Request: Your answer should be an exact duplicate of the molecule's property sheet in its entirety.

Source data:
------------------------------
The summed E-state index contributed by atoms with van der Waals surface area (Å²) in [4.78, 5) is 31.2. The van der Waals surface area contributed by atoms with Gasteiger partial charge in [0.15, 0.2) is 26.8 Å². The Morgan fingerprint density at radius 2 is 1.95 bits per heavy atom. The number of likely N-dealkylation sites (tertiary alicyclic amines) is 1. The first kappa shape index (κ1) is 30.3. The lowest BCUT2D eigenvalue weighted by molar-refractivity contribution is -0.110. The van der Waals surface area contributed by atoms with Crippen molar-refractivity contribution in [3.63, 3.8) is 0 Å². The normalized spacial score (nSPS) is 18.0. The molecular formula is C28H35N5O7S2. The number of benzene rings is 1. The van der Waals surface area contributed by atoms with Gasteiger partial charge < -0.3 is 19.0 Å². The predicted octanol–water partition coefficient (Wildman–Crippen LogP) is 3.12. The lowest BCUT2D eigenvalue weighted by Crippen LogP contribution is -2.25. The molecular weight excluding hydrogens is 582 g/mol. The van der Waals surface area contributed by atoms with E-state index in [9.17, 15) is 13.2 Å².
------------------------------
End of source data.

The summed E-state index contributed by atoms with van der Waals surface area (Å²) in [4.78, 5) is 31.2. The van der Waals surface area contributed by atoms with Gasteiger partial charge in [0.15, 0.2) is 26.8 Å². The Morgan fingerprint density at radius 2 is 1.95 bits per heavy atom. The number of likely N-dealkylation sites (tertiary alicyclic amines) is 1. The first kappa shape index (κ1) is 30.3. The lowest BCUT2D eigenvalue weighted by molar-refractivity contribution is -0.110. The van der Waals surface area contributed by atoms with Crippen molar-refractivity contribution in [3.63, 3.8) is 0 Å². The normalized spacial score (nSPS) is 18.0. The molecular formula is C28H35N5O7S2. The number of benzene rings is 1. The van der Waals surface area contributed by atoms with Gasteiger partial charge < -0.3 is 19.0 Å². The predicted octanol–water partition coefficient (Wildman–Crippen LogP) is 3.12. The lowest BCUT2D eigenvalue weighted by Crippen LogP contribution is -2.25. The molecular weight excluding hydrogens is 582 g/mol. The van der Waals surface area contributed by atoms with E-state index in [9.17, 15) is 13.2 Å².